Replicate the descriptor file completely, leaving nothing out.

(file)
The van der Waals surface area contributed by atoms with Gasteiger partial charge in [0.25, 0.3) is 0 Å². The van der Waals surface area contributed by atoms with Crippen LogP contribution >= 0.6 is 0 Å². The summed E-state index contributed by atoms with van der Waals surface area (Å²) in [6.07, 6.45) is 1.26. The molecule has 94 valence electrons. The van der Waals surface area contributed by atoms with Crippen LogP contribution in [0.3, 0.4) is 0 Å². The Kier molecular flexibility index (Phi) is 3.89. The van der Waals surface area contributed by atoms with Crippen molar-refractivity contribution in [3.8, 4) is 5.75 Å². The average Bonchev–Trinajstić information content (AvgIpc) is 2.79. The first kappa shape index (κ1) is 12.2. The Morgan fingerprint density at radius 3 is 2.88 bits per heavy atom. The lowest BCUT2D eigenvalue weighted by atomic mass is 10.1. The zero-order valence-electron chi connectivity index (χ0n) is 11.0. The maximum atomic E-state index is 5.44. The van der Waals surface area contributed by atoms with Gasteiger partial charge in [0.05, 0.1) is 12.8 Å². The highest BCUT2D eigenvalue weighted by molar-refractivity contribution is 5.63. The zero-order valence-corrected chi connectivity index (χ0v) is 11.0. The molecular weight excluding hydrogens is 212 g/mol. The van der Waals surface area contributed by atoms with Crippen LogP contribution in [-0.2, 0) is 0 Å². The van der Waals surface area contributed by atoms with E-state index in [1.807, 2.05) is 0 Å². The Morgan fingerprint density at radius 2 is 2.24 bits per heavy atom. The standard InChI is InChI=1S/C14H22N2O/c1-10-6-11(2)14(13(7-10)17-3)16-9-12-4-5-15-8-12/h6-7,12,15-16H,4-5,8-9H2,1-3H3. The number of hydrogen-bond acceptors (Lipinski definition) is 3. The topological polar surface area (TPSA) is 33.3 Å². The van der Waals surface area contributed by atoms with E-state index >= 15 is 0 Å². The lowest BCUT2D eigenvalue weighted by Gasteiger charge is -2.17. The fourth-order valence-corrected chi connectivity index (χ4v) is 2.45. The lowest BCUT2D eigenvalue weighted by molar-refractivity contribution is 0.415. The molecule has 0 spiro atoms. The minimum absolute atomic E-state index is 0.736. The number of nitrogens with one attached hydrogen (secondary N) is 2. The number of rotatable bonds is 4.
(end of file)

The van der Waals surface area contributed by atoms with Gasteiger partial charge in [0.25, 0.3) is 0 Å². The van der Waals surface area contributed by atoms with Crippen LogP contribution >= 0.6 is 0 Å². The summed E-state index contributed by atoms with van der Waals surface area (Å²) in [6.07, 6.45) is 1.26. The molecule has 94 valence electrons. The van der Waals surface area contributed by atoms with Crippen LogP contribution in [0.3, 0.4) is 0 Å². The Kier molecular flexibility index (Phi) is 3.89. The van der Waals surface area contributed by atoms with Crippen molar-refractivity contribution in [3.8, 4) is 5.75 Å². The average Bonchev–Trinajstić information content (AvgIpc) is 2.79. The first kappa shape index (κ1) is 12.2. The Morgan fingerprint density at radius 3 is 2.88 bits per heavy atom. The lowest BCUT2D eigenvalue weighted by atomic mass is 10.1. The zero-order valence-electron chi connectivity index (χ0n) is 11.0. The maximum atomic E-state index is 5.44. The van der Waals surface area contributed by atoms with Gasteiger partial charge in [0.05, 0.1) is 12.8 Å². The highest BCUT2D eigenvalue weighted by molar-refractivity contribution is 5.63. The zero-order valence-corrected chi connectivity index (χ0v) is 11.0. The molecular weight excluding hydrogens is 212 g/mol. The van der Waals surface area contributed by atoms with Crippen LogP contribution in [-0.2, 0) is 0 Å². The van der Waals surface area contributed by atoms with E-state index in [1.807, 2.05) is 0 Å². The Morgan fingerprint density at radius 2 is 2.24 bits per heavy atom. The standard InChI is InChI=1S/C14H22N2O/c1-10-6-11(2)14(13(7-10)17-3)16-9-12-4-5-15-8-12/h6-7,12,15-16H,4-5,8-9H2,1-3H3. The number of hydrogen-bond acceptors (Lipinski definition) is 3. The topological polar surface area (TPSA) is 33.3 Å². The van der Waals surface area contributed by atoms with E-state index >= 15 is 0 Å². The lowest BCUT2D eigenvalue weighted by Gasteiger charge is -2.17. The fourth-order valence-corrected chi connectivity index (χ4v) is 2.45. The lowest BCUT2D eigenvalue weighted by molar-refractivity contribution is 0.415. The molecule has 0 spiro atoms. The minimum absolute atomic E-state index is 0.736. The number of nitrogens with one attached hydrogen (secondary N) is 2. The number of rotatable bonds is 4.